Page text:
#WADOD – Day 10: March 10th 2019

Works and Days of Division – 29 poems by Martyn Crucefix

Drawing on two disparate sources, this sequence of mongrel-bred poems has been written to respond to the historical moment in this most disunited kingdom. Hesiod’s Works and Days – probably the oldest poem in the Western canon – is a poem driven by a dispute between brothers. The so-called vacana poems originate in the bhakti religious protest movements in 10-12th century India. Through plain language, repetition and refrain, they offer praise to the god, Siva, though they also express personal anger, puzzlement, even despair. Dear reader – if you like what you find here, please share the poems as widely as you can (no copyright restrictions). Or follow this blog for future postings. Bridges need building.

slugs-and-snails_7_3931630412

Sunday 10.03.2019

‘when I say’

 

when I say I smell mud

under your uncut fingernails

the stench of mud in your mouth

the sweet rot rising from the understairs cupboard

smelling becomes a veil

 

the moment I tell you I hear the car alarm

beneath the announcer’s voice

I hear ice cracking in a blue crevasse

the drilling in a neighbour’s wall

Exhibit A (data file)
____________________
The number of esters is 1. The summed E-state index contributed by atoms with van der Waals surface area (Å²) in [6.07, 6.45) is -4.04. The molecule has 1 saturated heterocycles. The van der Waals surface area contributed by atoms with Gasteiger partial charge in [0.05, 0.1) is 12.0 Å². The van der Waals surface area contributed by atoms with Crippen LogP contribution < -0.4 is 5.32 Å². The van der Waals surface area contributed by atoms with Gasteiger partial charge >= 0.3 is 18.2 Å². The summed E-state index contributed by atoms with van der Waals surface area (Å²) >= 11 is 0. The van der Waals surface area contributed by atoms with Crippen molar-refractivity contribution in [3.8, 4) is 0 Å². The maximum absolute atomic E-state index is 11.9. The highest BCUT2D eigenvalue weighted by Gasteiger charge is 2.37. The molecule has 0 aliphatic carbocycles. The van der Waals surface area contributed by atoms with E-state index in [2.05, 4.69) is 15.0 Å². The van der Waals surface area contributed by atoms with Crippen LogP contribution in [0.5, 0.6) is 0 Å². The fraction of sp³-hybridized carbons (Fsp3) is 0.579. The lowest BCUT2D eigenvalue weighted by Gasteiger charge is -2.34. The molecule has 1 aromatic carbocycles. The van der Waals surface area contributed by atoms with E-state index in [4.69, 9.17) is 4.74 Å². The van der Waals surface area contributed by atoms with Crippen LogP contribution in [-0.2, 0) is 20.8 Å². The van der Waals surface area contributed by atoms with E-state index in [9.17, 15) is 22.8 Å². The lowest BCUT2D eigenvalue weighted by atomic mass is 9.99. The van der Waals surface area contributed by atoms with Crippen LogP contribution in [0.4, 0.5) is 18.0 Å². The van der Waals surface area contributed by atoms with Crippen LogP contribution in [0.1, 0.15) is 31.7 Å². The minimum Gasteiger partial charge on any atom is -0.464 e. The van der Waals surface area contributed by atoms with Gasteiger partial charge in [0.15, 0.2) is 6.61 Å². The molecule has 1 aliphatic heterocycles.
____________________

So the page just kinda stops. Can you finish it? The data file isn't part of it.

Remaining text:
hearing becomes a veil

 

if I say I have tasted

the remnants of salt on the rim of a glass

taste salt in the small of your back

licking honey from the thumb

of a clover floret taste becomes a veil

 

if I say I touch the most recent bruise

on my mother’s forehead

blue in the light of the late ambulance

or the raised rash of eczema on her arm

touch becomes a veil

 

when I set it down here that I see

a mother and child that I find webs and traps

beset the late-flowering roses

I see the slug’s gluttonous moneyed trail

even sight becomes a veil

 

and I snatch up the salt shaker from the table

I start babbling of corruption

all the bridges down

 

Read next poem

Read previous poem

2 thoughts on “#WADOD – Day 10: March 10th 2019

Leave a Reply to #WADOD – Day 9: March 9th 2019 | Martyn Crucefix Cancel reply

Fill in your details below or click an icon to log in:

WordPress.com Logo

You are commenting using your WordPress.com account. Log Out /  Change )

Google photo

You are commenting using your Google account. Log Out /  Change )

Twitter picture

You are commenting using your Twitter account. Log Out /  Change )

Facebook photo

You are commenting using your Facebook account. Log Out /  Change )

Connecting to %s